Something is rotten in the Telstra basket – fixed line phones. And how badly it has gone off it will be fully revealed this week.In accordance with earnings guidance issued last September, the Telco’s profits before interest, tax, depreciation, amortisation (EBITDA) looked set to fall by “high single digit percentage” this year, with a free cash flow guidance of between $4.5 billion to $5 billion.
However, this original downgrade now looks set to free fall into low double digit territory, according to analysts at Deutche Bank who predicts Telstra profits for second half of last year will be $4.7bn – a 12.5 per cent drop.
This massive fall is partly due to its declining phone line business, which thanks to massive mobile and broadband uptake has meant consumers are phoning less over traditional home lines.
Despite disappointing fixed line business, mobile and internet divisions are booming with Telstra winning back previous losses to Optus and Vodafone, says Deutsche Bank analyst Andrew Anagnostellis.
“Mobile is looking good for Telstra and it should look good because they have sunk a lot of money into it. That’s important because part of Telstra’s $1bn strategy was to get out there and grow market share. And they look like they have achieved that to some extent,” he told The Australian.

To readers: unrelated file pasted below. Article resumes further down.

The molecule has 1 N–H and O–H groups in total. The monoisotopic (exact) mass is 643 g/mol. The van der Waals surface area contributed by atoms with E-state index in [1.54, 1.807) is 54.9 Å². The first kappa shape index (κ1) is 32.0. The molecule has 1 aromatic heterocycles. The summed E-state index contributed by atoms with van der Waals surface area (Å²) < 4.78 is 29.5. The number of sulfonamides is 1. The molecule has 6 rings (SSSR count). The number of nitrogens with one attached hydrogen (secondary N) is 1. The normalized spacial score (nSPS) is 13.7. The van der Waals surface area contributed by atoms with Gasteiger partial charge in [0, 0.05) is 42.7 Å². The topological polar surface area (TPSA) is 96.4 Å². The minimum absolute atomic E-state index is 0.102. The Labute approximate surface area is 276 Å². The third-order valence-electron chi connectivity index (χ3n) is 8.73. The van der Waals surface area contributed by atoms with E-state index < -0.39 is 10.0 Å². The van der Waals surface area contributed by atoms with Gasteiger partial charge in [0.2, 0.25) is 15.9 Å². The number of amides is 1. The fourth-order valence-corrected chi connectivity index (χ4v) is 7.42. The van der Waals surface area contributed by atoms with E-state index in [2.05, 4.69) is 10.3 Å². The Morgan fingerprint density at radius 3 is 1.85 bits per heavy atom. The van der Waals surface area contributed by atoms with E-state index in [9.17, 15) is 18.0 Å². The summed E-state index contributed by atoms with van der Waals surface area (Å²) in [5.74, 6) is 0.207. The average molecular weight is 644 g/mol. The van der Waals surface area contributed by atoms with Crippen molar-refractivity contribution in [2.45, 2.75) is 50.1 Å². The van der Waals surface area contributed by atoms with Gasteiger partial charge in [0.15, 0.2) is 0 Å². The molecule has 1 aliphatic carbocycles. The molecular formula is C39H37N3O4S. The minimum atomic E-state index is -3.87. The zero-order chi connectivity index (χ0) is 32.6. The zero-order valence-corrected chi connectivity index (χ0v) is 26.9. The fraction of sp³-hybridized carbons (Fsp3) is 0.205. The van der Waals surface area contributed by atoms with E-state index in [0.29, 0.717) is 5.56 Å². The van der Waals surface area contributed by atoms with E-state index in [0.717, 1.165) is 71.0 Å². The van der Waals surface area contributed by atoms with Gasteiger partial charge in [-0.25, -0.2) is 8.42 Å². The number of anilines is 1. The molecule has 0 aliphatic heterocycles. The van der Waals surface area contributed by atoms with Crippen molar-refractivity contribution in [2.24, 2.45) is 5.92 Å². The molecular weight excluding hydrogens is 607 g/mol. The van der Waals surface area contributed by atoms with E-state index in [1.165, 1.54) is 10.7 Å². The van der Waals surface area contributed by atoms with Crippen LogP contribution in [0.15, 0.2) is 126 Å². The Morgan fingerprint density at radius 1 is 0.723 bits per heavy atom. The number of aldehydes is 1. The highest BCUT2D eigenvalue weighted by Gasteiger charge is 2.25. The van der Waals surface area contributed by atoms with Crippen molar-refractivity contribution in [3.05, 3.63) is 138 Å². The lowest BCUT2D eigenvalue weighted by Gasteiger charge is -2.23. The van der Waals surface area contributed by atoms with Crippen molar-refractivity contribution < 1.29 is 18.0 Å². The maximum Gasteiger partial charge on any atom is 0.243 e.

Revenues also look set to fall 0.7 per cent to $12.2bn.
However, many analysts are keen to find out if their ‘Project New’, its $1 billion bid to improve customer service and lure clients back into the Telstra fold will pay dividends, given its massive cost.
“Telstra has lost customers over the past year and in response to the erosion of our customer base we saw two strategic options,” the company said last year.
“We could focus on maximising cash in the short-term, cut costs and continue to lose market share, or take a long-term view by investing in customer service, simplifying the business and competing effectively to retain and acquire customers.”
Analysts also predict the Telco will again declare a fully franked interim dividend of 14c per share, in line with management objectives of a 28c dividend over a two year interm.
However, thats not all going on at the communications house.
This week may see the Telco finally confirm its $11 billion deal with
the NBN, according to the Australian Financial Review.
Telco, due to announce its half year financial results this week, may
also outline its honourable intentions with the National Broadband
network, which needs its shareholder approval before it can get the go
Chiefs from both NBN and Telstra, Mike Quigley and David
Thodey were reported to have held a productive meeting last week
helping to finalise details of the selloff of the Telco’s copper fibre
network in return for broadband contracts and a large pay out.
who are to present shareholders with the NBN deal for approval this
June, are at risk of delaying the deal as bureaucracy gets in the way, analysts at
Goldman Sachs warned last week.